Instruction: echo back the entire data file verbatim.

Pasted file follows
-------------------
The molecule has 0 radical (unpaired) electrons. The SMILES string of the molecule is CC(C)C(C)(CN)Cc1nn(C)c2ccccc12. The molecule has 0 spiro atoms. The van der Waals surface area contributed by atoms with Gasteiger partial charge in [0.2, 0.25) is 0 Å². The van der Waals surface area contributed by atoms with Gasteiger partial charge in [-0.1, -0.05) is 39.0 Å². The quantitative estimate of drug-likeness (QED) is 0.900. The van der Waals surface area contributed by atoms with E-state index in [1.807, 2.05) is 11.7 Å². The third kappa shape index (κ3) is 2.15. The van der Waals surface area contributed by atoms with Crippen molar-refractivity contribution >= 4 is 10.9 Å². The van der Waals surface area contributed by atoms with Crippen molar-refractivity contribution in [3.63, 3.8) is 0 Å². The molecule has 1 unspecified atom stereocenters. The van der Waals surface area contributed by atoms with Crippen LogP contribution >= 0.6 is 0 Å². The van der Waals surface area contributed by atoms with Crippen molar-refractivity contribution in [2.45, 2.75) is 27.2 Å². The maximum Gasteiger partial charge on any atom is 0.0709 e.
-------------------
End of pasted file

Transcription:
The molecule has 0 radical (unpaired) electrons. The SMILES string of the molecule is CC(C)C(C)(CN)Cc1nn(C)c2ccccc12. The molecule has 0 spiro atoms. The van der Waals surface area contributed by atoms with Gasteiger partial charge in [0.2, 0.25) is 0 Å². The van der Waals surface area contributed by atoms with Gasteiger partial charge in [-0.1, -0.05) is 39.0 Å². The quantitative estimate of drug-likeness (QED) is 0.900. The van der Waals surface area contributed by atoms with E-state index in [1.807, 2.05) is 11.7 Å². The third kappa shape index (κ3) is 2.15. The van der Waals surface area contributed by atoms with Crippen molar-refractivity contribution >= 4 is 10.9 Å². The van der Waals surface area contributed by atoms with Crippen molar-refractivity contribution in [3.63, 3.8) is 0 Å². The molecule has 1 unspecified atom stereocenters. The van der Waals surface area contributed by atoms with Crippen LogP contribution >= 0.6 is 0 Å². The van der Waals surface area contributed by atoms with Crippen molar-refractivity contribution in [2.45, 2.75) is 27.2 Å². The maximum Gasteiger partial charge on any atom is 0.0709 e.